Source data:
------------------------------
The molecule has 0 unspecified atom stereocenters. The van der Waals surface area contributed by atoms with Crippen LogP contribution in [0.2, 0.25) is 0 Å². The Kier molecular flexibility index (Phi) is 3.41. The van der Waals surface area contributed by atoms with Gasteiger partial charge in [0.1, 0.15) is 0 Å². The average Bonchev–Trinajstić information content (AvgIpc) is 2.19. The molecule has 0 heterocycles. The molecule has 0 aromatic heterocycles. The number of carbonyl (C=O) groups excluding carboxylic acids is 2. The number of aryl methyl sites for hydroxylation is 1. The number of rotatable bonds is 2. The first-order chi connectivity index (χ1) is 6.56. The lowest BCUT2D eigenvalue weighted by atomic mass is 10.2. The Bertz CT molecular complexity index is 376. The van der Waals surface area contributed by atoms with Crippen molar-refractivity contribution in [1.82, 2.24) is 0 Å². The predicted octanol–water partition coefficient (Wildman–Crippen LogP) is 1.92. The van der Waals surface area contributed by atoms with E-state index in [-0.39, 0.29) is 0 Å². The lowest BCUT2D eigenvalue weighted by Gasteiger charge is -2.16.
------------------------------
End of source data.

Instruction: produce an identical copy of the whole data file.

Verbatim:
The molecule has 0 unspecified atom stereocenters. The van der Waals surface area contributed by atoms with Crippen LogP contribution in [0.2, 0.25) is 0 Å². The Kier molecular flexibility index (Phi) is 3.41. The van der Waals surface area contributed by atoms with Gasteiger partial charge in [0.1, 0.15) is 0 Å². The average Bonchev–Trinajstić information content (AvgIpc) is 2.19. The molecule has 0 heterocycles. The molecule has 0 aromatic heterocycles. The number of carbonyl (C=O) groups excluding carboxylic acids is 2. The number of aryl methyl sites for hydroxylation is 1. The number of rotatable bonds is 2. The first-order chi connectivity index (χ1) is 6.56. The lowest BCUT2D eigenvalue weighted by atomic mass is 10.2. The Bertz CT molecular complexity index is 376. The van der Waals surface area contributed by atoms with Crippen molar-refractivity contribution in [1.82, 2.24) is 0 Å². The predicted octanol–water partition coefficient (Wildman–Crippen LogP) is 1.92. The van der Waals surface area contributed by atoms with E-state index in [-0.39, 0.29) is 0 Å². The lowest BCUT2D eigenvalue weighted by Gasteiger charge is -2.16.